Parent class: VirWare

Viruses and worms are malicious programs that self-replicate on computers or via computer networks without the user being aware; each subsequent copy of such malicious programs is also able to self-replicate. Malicious programs which spread via networks or infect remote machines when commanded to do so by the “owner” (e.g. Backdoors) or programs that create multiple copies that are unable to self-replicate are not part of the Viruses and Worms subclass. The main characteristic used to determine whether or not a program is classified as a separate behaviour within the Viruses and Worms subclass is how the program propagates (i.e. how the malicious program spreads copies of itself via local or network resources.) Most known worms are spread as files sent as email attachments, via a link to a web or FTP resource, via a link sent in an ICQ or IRC message, via P2P file sharing networks etc. Some worms spread as network packets; these directly penetrate the computer memory, and the worm code is then activated. Worms use the following techniques to penetrate remote computers and launch copies of themselves: social engineering (for example, an email message suggesting the user opens an attached file), exploiting network configuration errors (such as copying to a fully accessible disk), and exploiting loopholes in operating system and application security. Viruses can be divided in accordance with the method used to infect a computer:
  • file viruses
  • boot sector viruses
  • macro viruses
  • script viruses
Any program within this subclass can have additional Trojan functions. It should also be noted that many worms use more than one method in order to spread copies via networks.

Class: Email-Worm

Email-Worms spread via email. The worm sends a copy of itself as an attachment to an email message or a link to its file on a network resource (e.g. a URL to an infected file on a compromised website or a hacker-owned website). In the first case, the worm code activates when the infected attachment is opened (launched). In the second case, the code is activated when the link to the infected file is opened. In both case, the result is the same: the worm code is activated. Email-Worms use a range of methods to send infected emails. The most common are: using a direct connection to a SMTP server using the email directory built into the worm’s code using MS Outlook services using Windows MAPI functions. Email-Worms use a number of different sources to find email addresses to which infected emails will be sent: the address book in MS Outlook a WAB address database .txt files stored on the hard drive: the worm can identify which strings in text files are email addresses emails in the inbox (some Email-Worms even “reply” to emails found in the inbox) Many Email-Worms use more than one of the sources listed above. There are also other sources of email addresses, such as address books associated with web-based email services.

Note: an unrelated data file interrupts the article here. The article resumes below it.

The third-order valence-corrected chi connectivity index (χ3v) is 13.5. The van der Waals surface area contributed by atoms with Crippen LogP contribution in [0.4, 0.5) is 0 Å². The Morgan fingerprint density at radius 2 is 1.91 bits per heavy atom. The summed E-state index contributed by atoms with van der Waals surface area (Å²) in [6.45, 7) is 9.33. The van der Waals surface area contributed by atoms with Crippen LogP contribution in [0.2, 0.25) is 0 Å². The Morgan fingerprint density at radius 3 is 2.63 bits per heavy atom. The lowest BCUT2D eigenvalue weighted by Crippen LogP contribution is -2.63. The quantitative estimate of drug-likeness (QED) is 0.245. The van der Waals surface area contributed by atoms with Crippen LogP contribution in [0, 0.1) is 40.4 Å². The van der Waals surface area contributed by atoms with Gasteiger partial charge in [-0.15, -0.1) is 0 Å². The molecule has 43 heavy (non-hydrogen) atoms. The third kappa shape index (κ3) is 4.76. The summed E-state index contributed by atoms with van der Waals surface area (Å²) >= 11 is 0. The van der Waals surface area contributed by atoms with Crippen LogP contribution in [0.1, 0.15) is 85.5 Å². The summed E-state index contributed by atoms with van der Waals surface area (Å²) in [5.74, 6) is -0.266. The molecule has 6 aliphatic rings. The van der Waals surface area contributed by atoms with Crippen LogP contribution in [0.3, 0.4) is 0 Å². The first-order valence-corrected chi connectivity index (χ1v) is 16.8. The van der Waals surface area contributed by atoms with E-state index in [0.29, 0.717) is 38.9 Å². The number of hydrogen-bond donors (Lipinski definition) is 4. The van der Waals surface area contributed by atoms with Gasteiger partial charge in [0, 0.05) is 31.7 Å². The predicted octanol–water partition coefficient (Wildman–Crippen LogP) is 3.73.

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Platform: Win32

Win32 is an API on Windows NT-based operating systems (Windows XP, Windows 7, etc.) that supports execution of 32-bit applications. One of the most widespread programming platforms in the world.


Technical Details

This is the worm virus spreading via the Internet being attached to infected emails. The worm was found in-the-wild in Korea at the end of November 2002.